The UNDP partners with the Rajiv Gandhi Science Centre for a workshop on Climate Change and Sustainability under the Stockholm+50 initiative.

October 15, 2022
Climate Change and Sustainability Workshop

The event brought together various local stakeholders to reflect on climate change challenges and discuss sustainable solutions for inclusive development in Mauritius.

UNDP Mauritius and Seychelles/Jean-Yan Norbert

On October 12, the UNDP Country Office for Mauritius co-organised a half-day Climate Change and Sustainability workshop with the Rajiv Gandhi Science Centre (RGSC). The event brought together various local stakeholders to reflect and discuss on the four main axes of climate action, namely (1) upscaling the capacity of the population for sustainable consumption and production; (2) achieving food security and avoiding food wastage; (3) upscaling renewable energy technologies and improving energy efficiency; and (4) protecting natural resources and biodiversity in Mauritius.

During his welcome address, Dr. Aman Kumar Maulloo, Director of the RGSC, stated that “awareness is the fundamental step for action”. Dr. Maulloo reminded participants that as Small Island Developing State (SIDS), Mauritius is one of the most vulnerable countries to the adverse effects of climate change.

Presenting the key findings and outcomes of the Stockholm + 50 consultations in Mauritius and the global conference held in June 2022, Mr. Madookur Desha, Stockholm + 50 Project Coordinator at UNDP Mauritius, emphasized that multi-stakeholder engagement and access to education for all are crucial for raising public awareness on climate change and sustainability.


Addressing Climate Change Challenges and Exploring Sustainable Solutions in Mauritius

As a Small Island Developing State, Mauritius is vulnerable to external shocks like the COVID-19 pandemic and the ongoing Russia-Ukraine war which have sparked cost-of-living crises. The country imports around 75 percent of its food and according to a 2021 UNEP report, food waste in Mauritius amounts to around 118, 632 tons per year. During the group discussions, participants were able to share their experiences and explore the opportunities for collaboration in possible climate-smart agriculture practices and sustainable waste management towards a circular economy.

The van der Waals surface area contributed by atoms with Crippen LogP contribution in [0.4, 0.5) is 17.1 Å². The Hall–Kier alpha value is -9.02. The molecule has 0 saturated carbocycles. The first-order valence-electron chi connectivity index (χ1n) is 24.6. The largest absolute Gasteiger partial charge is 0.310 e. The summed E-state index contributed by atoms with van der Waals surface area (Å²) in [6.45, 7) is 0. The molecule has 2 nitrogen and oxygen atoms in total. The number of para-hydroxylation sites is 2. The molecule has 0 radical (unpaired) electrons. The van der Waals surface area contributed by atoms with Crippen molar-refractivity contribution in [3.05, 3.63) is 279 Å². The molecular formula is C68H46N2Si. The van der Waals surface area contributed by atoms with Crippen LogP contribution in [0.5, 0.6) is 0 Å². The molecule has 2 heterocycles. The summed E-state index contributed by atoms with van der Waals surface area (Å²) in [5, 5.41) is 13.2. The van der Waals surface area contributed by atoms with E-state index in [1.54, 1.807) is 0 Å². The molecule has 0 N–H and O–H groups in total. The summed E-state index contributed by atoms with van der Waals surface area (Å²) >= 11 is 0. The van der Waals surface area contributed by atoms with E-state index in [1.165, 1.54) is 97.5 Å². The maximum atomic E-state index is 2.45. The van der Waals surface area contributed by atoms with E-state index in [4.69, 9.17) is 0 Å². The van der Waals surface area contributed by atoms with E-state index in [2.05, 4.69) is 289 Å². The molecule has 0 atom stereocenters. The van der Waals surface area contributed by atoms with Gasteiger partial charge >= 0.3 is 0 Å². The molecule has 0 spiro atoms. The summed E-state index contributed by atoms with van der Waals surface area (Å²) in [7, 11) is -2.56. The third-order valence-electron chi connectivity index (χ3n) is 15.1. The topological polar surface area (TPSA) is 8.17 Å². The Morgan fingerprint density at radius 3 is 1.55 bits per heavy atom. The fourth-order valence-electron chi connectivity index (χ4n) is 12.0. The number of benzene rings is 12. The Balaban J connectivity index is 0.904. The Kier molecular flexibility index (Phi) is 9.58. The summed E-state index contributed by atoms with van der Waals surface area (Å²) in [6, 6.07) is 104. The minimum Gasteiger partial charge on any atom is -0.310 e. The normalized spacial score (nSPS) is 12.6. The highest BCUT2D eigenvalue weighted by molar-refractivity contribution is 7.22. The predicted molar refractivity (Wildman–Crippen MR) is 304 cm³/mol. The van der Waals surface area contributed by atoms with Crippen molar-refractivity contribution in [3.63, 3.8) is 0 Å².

Access to clean and affordable energy is vital for social progress, economic development and environmental sustainability. About 84 percent of the primary energy requirements of Mauritius are met by imported fossil fuels. The group discussions informed stakeholders about the UNDP project Transition to a Low-Carbon Economyand other initiatives carried out by the Government to meet its updated NDC targets of reducing greenhouse gas emissions by 40 percent and achieving 60 percent of energy production from green sources by 2030.

Participants of the workshop acknowledged the importance of natural resources protection and nature-based solutions as Mauritius is one of the World’s biodiversity hotspots. Due to increased anthropogenic pressures associated with development, only 2 percent of the country’s native vegetation cover remains, resulting in severe land degradation and endemic species being threatened of extinction.

Rising sea levels resulting from global warming pose a significant threat to island states like Mauritius. Accounting for 42 percent of the total coastal and marine ecosystem in Mauritius, coral reefs act as barriers against strong swells. Coral reefs have also been a major source of livelihood for many coastal and inland communities. The workshop was also an opportunity for UNDP partners on the coral reef restoration project to raise awareness on the state of coral reefs in Mauritius after the 2016 global coral bleaching event impacted approximately 45 percent of the total live coral cover in the lagoons of Mauritius.